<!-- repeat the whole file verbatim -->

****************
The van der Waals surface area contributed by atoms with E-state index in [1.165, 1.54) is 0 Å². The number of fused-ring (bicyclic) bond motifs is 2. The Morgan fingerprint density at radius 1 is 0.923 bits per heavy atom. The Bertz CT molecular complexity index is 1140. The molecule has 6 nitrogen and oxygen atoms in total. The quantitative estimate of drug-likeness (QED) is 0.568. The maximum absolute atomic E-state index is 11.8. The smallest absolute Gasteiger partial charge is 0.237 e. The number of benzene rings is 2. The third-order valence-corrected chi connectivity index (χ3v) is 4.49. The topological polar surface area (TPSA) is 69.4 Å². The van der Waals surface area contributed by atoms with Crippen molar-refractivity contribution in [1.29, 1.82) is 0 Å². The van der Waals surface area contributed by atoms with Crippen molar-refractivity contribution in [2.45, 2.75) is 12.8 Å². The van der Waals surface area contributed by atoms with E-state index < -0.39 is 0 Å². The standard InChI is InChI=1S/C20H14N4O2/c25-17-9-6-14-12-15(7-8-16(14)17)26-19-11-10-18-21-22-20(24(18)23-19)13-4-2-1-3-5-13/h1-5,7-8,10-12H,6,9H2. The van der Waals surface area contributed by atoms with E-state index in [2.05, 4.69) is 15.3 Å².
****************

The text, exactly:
The van der Waals surface area contributed by atoms with E-state index in [1.165, 1.54) is 0 Å². The number of fused-ring (bicyclic) bond motifs is 2. The Morgan fingerprint density at radius 1 is 0.923 bits per heavy atom. The Bertz CT molecular complexity index is 1140. The molecule has 6 nitrogen and oxygen atoms in total. The quantitative estimate of drug-likeness (QED) is 0.568. The maximum absolute atomic E-state index is 11.8. The smallest absolute Gasteiger partial charge is 0.237 e. The number of benzene rings is 2. The third-order valence-corrected chi connectivity index (χ3v) is 4.49. The topological polar surface area (TPSA) is 69.4 Å². The van der Waals surface area contributed by atoms with Crippen molar-refractivity contribution in [1.29, 1.82) is 0 Å². The van der Waals surface area contributed by atoms with Crippen molar-refractivity contribution in [2.45, 2.75) is 12.8 Å². The van der Waals surface area contributed by atoms with E-state index < -0.39 is 0 Å². The standard InChI is InChI=1S/C20H14N4O2/c25-17-9-6-14-12-15(7-8-16(14)17)26-19-11-10-18-21-22-20(24(18)23-19)13-4-2-1-3-5-13/h1-5,7-8,10-12H,6,9H2. The van der Waals surface area contributed by atoms with E-state index in [2.05, 4.69) is 15.3 Å².